Entrepreneurship · Startups

When forming a startup, what are the personality traits you most look for in a cofounder?

Raphael Socher Innovator with a vision. Trained engineer.

July 10th, 2017

The context of this question isn't so much to figure out what skills a developer needs, obviously for each project there are different technical and marketing challenges that need to be addressed. I'm asking more from an intangible, team-building sense what you can use to figure out if your team will gel or not and also if there are any good techniques for figuring out synergy early on.

roberto dimayuga Marketing and Business Coach and Digital Marketing Certified.

July 12th, 2017

Co-founders are supposed to be accountability partners. If you don't get along with your co-founder sometimes it will be difficult to part ways. I suggest you get a business coach as an accountability partner. You can part ways with the coach anytime if things are not working out well. www.actioncoach.com

Paddy Moran Entrepreneur and Lead Founder

July 10th, 2017

One of the most powerful personality traits I would look for is humility. There is nothing worse than trying to get on with someone who is convinced he/she already knows everything and already has all the answers. They are not open to discussion, exploring other ideas or even slightly letting go of what they already "know" to be right.


Another important trait is tolerance. People are different, fact. And when different people work together closely they are bound to get on each others nerves from time to time. One must be tolerant of this and persevere through the tough times rather than throw in the towel at the first argument. Obviously if arguments are huge and happening every day, that's a different story. But disagreement must be reasonably expected and it is incumbent upon each person to tolerate that and move on.


Those are the first two qualities that came to my mind immediately.

Amit Tiwari DME at OTS Solutions

July 11th, 2017

Tries you should look for in a Co-founder,

1 = Complementary strengths: Recognizing your strengths makes it easy to define your roles in the partnership, and that definition makes it easier to hold one another accountable as the business grows. When you run into difficulties in making a decision, it’s nice to have someone who can see things from a fresh perspective.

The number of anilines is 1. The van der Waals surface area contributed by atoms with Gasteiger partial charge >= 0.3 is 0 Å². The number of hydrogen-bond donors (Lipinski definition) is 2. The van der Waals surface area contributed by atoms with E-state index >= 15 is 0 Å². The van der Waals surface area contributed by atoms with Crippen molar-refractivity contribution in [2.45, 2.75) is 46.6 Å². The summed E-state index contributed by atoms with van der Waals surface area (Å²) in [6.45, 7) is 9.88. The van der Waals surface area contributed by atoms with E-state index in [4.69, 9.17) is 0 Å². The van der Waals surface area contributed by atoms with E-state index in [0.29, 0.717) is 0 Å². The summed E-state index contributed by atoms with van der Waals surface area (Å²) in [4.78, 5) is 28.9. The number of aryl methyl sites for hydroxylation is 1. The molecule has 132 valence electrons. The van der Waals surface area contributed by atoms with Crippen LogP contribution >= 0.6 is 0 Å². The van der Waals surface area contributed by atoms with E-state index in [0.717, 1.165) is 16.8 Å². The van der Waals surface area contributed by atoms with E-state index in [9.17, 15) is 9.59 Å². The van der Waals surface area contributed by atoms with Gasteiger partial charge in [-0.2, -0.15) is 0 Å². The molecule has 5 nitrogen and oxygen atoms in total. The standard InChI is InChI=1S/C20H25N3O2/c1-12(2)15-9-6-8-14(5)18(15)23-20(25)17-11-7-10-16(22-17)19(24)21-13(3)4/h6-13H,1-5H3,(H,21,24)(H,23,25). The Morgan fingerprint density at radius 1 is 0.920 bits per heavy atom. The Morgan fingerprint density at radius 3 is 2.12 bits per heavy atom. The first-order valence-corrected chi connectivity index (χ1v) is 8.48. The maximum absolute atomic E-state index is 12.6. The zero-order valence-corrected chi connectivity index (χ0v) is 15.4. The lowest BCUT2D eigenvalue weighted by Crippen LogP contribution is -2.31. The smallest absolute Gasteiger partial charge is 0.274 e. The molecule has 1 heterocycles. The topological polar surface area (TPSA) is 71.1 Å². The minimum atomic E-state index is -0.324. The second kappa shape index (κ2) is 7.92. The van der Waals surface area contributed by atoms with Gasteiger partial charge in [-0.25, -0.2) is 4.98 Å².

2 = A Thirst for Knowledge: A perfect co-founder is one who recognizes that he or she hasa lot more to learn. This recognition that the individual doesn't have it all figured out, coupled with a willingness to learn, will greatly contribute to growth in the right direction.

3 = Shared Passion: A co-founder who brings a financial investment is terrific --and might be the one thing you need to get a startup off the ground. But, even more important --and hard to find --is a co-founder who recognizes your drive, missionand passion, and shares it.

4 = Adaptability: Having a business partner who is able to think on his feet and adapt to changing situations is critical. In any new business, you’re likely to encounter a fair number of surprises, so find someone who won’t sweat the small stuff and can be flexible when the going gets rough and tough decisions need to be made.

5 = Serious Energy: You might think you’ve got enough energy for the team, but you always want to be backed up by someone that has at least as much, if not more, than you. Starting a business is hard work, and it’s not for the faint of heart.

Hugh Proctor Hard working, dedicated and innovative CEO / CTO

July 10th, 2017

I'd agree with Paddy, though every skill has to be in equal measure and there is no way to determine whether a Co-founder will necessarily be a good one or a bad one.